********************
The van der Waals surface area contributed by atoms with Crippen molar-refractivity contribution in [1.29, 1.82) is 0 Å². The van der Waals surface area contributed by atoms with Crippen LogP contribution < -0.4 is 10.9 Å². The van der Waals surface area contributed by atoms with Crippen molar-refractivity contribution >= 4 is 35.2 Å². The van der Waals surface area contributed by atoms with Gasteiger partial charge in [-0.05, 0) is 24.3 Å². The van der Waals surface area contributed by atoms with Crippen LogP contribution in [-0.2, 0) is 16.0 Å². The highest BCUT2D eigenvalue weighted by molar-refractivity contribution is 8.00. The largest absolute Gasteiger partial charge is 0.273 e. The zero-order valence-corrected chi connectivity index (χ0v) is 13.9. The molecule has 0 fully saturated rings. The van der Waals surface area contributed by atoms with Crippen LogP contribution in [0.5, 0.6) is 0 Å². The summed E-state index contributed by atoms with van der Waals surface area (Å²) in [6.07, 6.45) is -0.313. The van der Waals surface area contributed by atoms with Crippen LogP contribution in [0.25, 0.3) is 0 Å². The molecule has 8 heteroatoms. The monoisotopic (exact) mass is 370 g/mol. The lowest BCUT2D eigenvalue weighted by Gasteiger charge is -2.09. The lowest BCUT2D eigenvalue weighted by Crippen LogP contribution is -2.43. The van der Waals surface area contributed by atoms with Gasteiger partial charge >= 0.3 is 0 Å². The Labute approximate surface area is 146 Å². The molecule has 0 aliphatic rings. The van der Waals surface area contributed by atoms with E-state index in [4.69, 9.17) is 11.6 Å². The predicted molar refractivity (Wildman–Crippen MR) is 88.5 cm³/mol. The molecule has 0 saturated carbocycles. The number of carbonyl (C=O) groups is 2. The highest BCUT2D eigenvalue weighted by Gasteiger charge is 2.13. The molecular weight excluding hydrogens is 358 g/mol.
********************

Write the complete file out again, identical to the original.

The van der Waals surface area contributed by atoms with Crippen molar-refractivity contribution in [1.29, 1.82) is 0 Å². The van der Waals surface area contributed by atoms with Crippen LogP contribution < -0.4 is 10.9 Å². The van der Waals surface area contributed by atoms with Crippen molar-refractivity contribution >= 4 is 35.2 Å². The van der Waals surface area contributed by atoms with Gasteiger partial charge in [-0.05, 0) is 24.3 Å². The van der Waals surface area contributed by atoms with Crippen LogP contribution in [-0.2, 0) is 16.0 Å². The highest BCUT2D eigenvalue weighted by molar-refractivity contribution is 8.00. The largest absolute Gasteiger partial charge is 0.273 e. The zero-order valence-corrected chi connectivity index (χ0v) is 13.9. The molecule has 0 fully saturated rings. The van der Waals surface area contributed by atoms with Crippen LogP contribution in [0.5, 0.6) is 0 Å². The summed E-state index contributed by atoms with van der Waals surface area (Å²) in [6.07, 6.45) is -0.313. The van der Waals surface area contributed by atoms with Crippen LogP contribution in [0.25, 0.3) is 0 Å². The molecule has 8 heteroatoms. The monoisotopic (exact) mass is 370 g/mol. The lowest BCUT2D eigenvalue weighted by Gasteiger charge is -2.09. The lowest BCUT2D eigenvalue weighted by Crippen LogP contribution is -2.43. The van der Waals surface area contributed by atoms with Gasteiger partial charge >= 0.3 is 0 Å². The Labute approximate surface area is 146 Å². The molecule has 0 aliphatic rings. The van der Waals surface area contributed by atoms with E-state index in [4.69, 9.17) is 11.6 Å². The predicted molar refractivity (Wildman–Crippen MR) is 88.5 cm³/mol. The molecule has 0 saturated carbocycles. The number of carbonyl (C=O) groups is 2. The highest BCUT2D eigenvalue weighted by Gasteiger charge is 2.13. The molecular weight excluding hydrogens is 358 g/mol.